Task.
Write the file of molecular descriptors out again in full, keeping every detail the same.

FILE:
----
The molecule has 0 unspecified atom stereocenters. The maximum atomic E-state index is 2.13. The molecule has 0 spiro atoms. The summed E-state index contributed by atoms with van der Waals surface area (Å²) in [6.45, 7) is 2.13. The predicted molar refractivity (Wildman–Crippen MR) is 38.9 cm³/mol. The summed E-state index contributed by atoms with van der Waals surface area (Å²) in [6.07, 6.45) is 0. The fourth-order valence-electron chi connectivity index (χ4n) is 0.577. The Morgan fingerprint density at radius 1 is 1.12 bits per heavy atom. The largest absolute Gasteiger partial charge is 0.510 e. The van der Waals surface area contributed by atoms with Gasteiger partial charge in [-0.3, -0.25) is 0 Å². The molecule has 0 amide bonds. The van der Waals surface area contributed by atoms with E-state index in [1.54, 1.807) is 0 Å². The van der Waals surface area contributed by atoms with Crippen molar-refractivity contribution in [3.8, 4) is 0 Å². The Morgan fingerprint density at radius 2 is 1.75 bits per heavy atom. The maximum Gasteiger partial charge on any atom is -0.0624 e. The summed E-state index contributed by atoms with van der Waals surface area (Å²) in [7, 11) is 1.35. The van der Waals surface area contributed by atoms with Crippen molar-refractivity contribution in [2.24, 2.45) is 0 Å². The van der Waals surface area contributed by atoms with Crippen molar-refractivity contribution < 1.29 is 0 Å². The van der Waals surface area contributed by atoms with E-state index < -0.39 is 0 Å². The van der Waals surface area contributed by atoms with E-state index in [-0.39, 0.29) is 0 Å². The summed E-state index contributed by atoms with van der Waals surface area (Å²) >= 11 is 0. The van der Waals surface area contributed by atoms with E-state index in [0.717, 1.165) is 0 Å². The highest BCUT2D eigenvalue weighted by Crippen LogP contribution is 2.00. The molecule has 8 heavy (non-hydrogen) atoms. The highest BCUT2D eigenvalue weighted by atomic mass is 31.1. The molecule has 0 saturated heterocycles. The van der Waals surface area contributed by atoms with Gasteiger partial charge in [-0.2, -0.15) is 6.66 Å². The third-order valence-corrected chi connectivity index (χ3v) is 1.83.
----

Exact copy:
The molecule has 0 unspecified atom stereocenters. The maximum atomic E-state index is 2.13. The molecule has 0 spiro atoms. The summed E-state index contributed by atoms with van der Waals surface area (Å²) in [6.45, 7) is 2.13. The predicted molar refractivity (Wildman–Crippen MR) is 38.9 cm³/mol. The summed E-state index contributed by atoms with van der Waals surface area (Å²) in [6.07, 6.45) is 0. The fourth-order valence-electron chi connectivity index (χ4n) is 0.577. The Morgan fingerprint density at radius 1 is 1.12 bits per heavy atom. The largest absolute Gasteiger partial charge is 0.510 e. The van der Waals surface area contributed by atoms with Gasteiger partial charge in [-0.3, -0.25) is 0 Å². The molecule has 0 amide bonds. The van der Waals surface area contributed by atoms with E-state index in [1.54, 1.807) is 0 Å². The van der Waals surface area contributed by atoms with Crippen molar-refractivity contribution in [3.8, 4) is 0 Å². The Morgan fingerprint density at radius 2 is 1.75 bits per heavy atom. The maximum Gasteiger partial charge on any atom is -0.0624 e. The summed E-state index contributed by atoms with van der Waals surface area (Å²) in [7, 11) is 1.35. The van der Waals surface area contributed by atoms with Crippen molar-refractivity contribution in [2.24, 2.45) is 0 Å². The van der Waals surface area contributed by atoms with Crippen molar-refractivity contribution < 1.29 is 0 Å². The van der Waals surface area contributed by atoms with E-state index < -0.39 is 0 Å². The van der Waals surface area contributed by atoms with E-state index in [-0.39, 0.29) is 0 Å². The summed E-state index contributed by atoms with van der Waals surface area (Å²) >= 11 is 0. The van der Waals surface area contributed by atoms with E-state index in [0.717, 1.165) is 0 Å². The highest BCUT2D eigenvalue weighted by Crippen LogP contribution is 2.00. The molecule has 8 heavy (non-hydrogen) atoms. The highest BCUT2D eigenvalue weighted by atomic mass is 31.1. The molecule has 0 saturated heterocycles. The van der Waals surface area contributed by atoms with Gasteiger partial charge in [-0.2, -0.15) is 6.66 Å². The third-order valence-corrected chi connectivity index (χ3v) is 1.83.